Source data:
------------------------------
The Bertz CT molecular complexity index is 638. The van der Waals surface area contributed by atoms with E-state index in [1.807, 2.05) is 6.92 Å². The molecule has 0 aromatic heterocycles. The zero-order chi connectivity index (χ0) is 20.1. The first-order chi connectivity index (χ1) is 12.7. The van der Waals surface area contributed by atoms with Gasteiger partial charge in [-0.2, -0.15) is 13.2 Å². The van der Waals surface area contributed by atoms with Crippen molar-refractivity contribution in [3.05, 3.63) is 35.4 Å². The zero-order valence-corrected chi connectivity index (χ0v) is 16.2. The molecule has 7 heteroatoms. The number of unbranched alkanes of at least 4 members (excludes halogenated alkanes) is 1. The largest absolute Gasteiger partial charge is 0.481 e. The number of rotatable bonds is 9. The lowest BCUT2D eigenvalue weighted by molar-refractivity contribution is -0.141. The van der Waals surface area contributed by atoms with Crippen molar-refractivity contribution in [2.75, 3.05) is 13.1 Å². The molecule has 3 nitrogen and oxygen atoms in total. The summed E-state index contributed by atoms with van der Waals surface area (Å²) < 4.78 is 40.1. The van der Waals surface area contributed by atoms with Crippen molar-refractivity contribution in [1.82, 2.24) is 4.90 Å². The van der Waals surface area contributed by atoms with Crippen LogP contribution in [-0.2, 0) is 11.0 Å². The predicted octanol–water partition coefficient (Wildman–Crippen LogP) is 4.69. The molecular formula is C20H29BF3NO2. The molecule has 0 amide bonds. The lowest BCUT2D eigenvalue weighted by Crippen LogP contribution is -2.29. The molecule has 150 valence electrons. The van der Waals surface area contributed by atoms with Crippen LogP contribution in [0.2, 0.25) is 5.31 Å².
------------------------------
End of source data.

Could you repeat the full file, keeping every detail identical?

The Bertz CT molecular complexity index is 638. The van der Waals surface area contributed by atoms with E-state index in [1.807, 2.05) is 6.92 Å². The molecule has 0 aromatic heterocycles. The zero-order chi connectivity index (χ0) is 20.1. The first-order chi connectivity index (χ1) is 12.7. The van der Waals surface area contributed by atoms with Gasteiger partial charge in [-0.2, -0.15) is 13.2 Å². The van der Waals surface area contributed by atoms with Crippen molar-refractivity contribution in [3.05, 3.63) is 35.4 Å². The zero-order valence-corrected chi connectivity index (χ0v) is 16.2. The molecule has 7 heteroatoms. The number of unbranched alkanes of at least 4 members (excludes halogenated alkanes) is 1. The largest absolute Gasteiger partial charge is 0.481 e. The number of rotatable bonds is 9. The lowest BCUT2D eigenvalue weighted by molar-refractivity contribution is -0.141. The van der Waals surface area contributed by atoms with Crippen molar-refractivity contribution in [2.75, 3.05) is 13.1 Å². The molecule has 3 nitrogen and oxygen atoms in total. The summed E-state index contributed by atoms with van der Waals surface area (Å²) < 4.78 is 40.1. The van der Waals surface area contributed by atoms with Crippen molar-refractivity contribution in [1.82, 2.24) is 4.90 Å². The van der Waals surface area contributed by atoms with Crippen LogP contribution in [-0.2, 0) is 11.0 Å². The predicted octanol–water partition coefficient (Wildman–Crippen LogP) is 4.69. The molecular formula is C20H29BF3NO2. The molecule has 0 amide bonds. The lowest BCUT2D eigenvalue weighted by Crippen LogP contribution is -2.29. The molecule has 150 valence electrons. The van der Waals surface area contributed by atoms with Crippen LogP contribution in [0.2, 0.25) is 5.31 Å².